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The George Washington University

Publication Date

Fall 2010

Program Name

Nicaragua: Revolution, Transformation, and Civil Society


Countries in the Global South have been receiving billions of dollars annually in humanitarian and development aid for the past half-century. But they still remain poor, marginalized, and on the periphery in spite of this massive influx of money into the region. Many would argue that this very aid is in fact working to maintain the economic hierarchies responsible for their poverty. Through the lens of Dependency Theory, I analyze this apparent failure of the International Development Industry in the context of Nicaragua. After researching what was working and what wasn’t in Nicaraguan rural development, I was able to categorize my observations of what had worked into the three categories that guide this paper: the preservation and support of local agency, human capacitation, and projects with an environmental awareness. I argue that these three aspects need to be present in any development project in the Global South for it to be truly sustainable.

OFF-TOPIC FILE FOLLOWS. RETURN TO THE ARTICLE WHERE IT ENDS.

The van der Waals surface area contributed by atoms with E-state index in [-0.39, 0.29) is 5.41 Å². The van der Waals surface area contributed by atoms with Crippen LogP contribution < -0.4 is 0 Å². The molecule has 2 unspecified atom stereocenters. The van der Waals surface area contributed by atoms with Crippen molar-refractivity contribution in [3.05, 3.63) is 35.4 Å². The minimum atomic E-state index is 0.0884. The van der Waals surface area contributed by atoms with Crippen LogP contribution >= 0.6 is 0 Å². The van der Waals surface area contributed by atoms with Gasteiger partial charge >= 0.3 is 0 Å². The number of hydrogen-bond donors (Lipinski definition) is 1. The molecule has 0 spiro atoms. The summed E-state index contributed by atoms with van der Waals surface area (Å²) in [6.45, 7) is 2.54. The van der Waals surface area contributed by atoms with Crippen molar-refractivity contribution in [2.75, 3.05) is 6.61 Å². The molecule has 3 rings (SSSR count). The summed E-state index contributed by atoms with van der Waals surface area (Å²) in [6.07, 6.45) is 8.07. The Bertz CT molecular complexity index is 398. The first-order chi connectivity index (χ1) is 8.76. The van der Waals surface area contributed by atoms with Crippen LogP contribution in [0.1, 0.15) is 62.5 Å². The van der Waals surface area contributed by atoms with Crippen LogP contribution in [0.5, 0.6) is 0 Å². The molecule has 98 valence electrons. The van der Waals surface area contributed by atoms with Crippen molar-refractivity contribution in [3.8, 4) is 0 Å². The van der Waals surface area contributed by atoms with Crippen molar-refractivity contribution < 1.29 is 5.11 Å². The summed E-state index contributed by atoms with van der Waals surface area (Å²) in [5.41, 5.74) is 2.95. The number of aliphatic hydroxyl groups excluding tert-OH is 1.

Growth and Development | Inequality and Stratification | Policy History, Theory, and Methods | Politics and Social Change | Public Affairs | Work, Economy and Organizations